Policy, practice, and poetry

This post is written by Jennifer Lentfer. Jennifer is the creator of the blog how-matters.org and Director of Communications at Thousand Currents. This week, she joins 21 other diverse speakers at Healing Solidarity, a free online conference posing critical questions about healing, inequity, exhaustion, and challenging power structures in international aid and development. Join the conversation at healingsolidarity.org and follow #HealingSolidarity.


People are waking up to big issues in international aid. Now what?  Image from the Association for Women’s Rights in Development (AWID) #PracticeSolidarity campaign 

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A journalist recently asked me, “Do you know anyone who would be willing to go on the record as resistant to change?”

“Good luck,” I thought. Institutional bodies are adept at portraying its leaders as on trend and non-controversial, and no self-respecting do-gooder is going to oppose more racial and gender diversity outright at this time in our history. However I constantly encounter “good people” who may or may not be aware of the white privilege and supremacy that runs through aid institutions, or who haven’t developed the personal resiliency to talk openly about the historical origins of our sector and the political and identity-driven realities that affect every aspect of our day-to-day work.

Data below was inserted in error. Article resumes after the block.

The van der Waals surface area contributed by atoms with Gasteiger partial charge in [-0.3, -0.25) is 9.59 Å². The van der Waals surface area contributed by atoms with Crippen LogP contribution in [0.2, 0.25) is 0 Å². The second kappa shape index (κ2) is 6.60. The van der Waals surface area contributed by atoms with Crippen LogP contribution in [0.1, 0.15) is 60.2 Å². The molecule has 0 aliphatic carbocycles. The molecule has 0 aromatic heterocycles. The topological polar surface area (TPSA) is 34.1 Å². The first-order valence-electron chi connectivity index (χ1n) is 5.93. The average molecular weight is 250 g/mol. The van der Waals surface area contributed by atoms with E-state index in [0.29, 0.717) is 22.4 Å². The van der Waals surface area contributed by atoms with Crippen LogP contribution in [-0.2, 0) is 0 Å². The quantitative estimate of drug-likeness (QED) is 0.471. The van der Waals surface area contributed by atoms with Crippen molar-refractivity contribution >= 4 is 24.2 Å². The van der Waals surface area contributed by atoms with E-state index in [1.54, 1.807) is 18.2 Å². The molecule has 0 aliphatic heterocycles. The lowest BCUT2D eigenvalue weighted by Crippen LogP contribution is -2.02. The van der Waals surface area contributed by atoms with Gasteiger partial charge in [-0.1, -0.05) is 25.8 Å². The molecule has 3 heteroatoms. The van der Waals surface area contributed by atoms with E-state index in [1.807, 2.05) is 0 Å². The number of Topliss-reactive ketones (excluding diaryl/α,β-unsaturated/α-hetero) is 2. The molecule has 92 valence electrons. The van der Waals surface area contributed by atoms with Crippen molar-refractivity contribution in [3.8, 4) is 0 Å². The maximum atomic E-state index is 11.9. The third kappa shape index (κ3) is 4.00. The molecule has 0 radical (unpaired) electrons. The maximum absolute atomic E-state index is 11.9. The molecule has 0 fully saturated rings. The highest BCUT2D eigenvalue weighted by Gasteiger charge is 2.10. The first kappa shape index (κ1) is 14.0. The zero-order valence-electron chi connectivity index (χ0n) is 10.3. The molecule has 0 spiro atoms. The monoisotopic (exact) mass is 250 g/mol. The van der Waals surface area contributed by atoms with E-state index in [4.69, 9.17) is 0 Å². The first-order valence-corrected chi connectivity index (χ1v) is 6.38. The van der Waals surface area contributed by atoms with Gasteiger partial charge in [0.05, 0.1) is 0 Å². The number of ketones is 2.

Policies that support diversity and inclusion are in place. What we now have to shift is the practice. For people with positional power and for those with privilege, this may need to look and feel like us losing things, namely control and personal opportunities.

I offer up two poems to help begin to explore what “the practice” is for yourself:

Paper Over People

By Jennifer Lentfer

The system commands,
this, then, this,
don’t forget that on your checklist
of what must be done, what must be spent.
Wave your dollar before the noses,
sniffing for change, or opportunity—
which do you smell?
As you dance only in your head,
full of defensed matrixes and office-full distractions
floating around you,
Hide behind your degree of “knowing”
Because you “have” more,
and can write into guidelines,
made of lines you guided?
Because your reality is
an intellectual debate
over real lives lived?
Will you ever dare let yourself
step into “other,” into not “knowing”?
Just for a moment.
It’s just a step.

 *  *  *

The Practice

By Jennifer Lentfer

We look within first.
We pause, we listen, we ask for clarity.
We hear and are greeted by doves,
wherever we arrive.
We see the iridescence
on the thorax of a bug.
We wait for moons to turn
and dawns to appear
across the faces of those
across from where we sit.
We prepare, ready the minds,
and then let the unfolding begin.
Clasp hands, lock arms,
and build the world – again.
Then we regroup. We grieve. We are numb,
but never alone.
We remind each other
of the groundswells
witnessed, and yet to come.
We remind each other
to breathe,
and lay our hands on for healing.
Girls’ faces bitten by dogs.
Boys, branded criminals, before they are grown.
Knees upon the thorax, a windpipe
Live feeds to the murders.
The laid hands cannot perform miracles
beyond the telling,
“You are surrounded by life,
beating when you can no longer
feel the sun.”

 *  *  *

How we show up can and must shift, no matter what kind of institution we work in, no matter what policies are in place. What can you do, every day, to ensure that your practice reflects just how interdependent we are?

One thought on “Policy, practice, and poetry

  1. Pingback: From the Network: Couch Conversations with Kris Hayashi, Alum News, Job Postings, and More – Rockwood Leadership Institute

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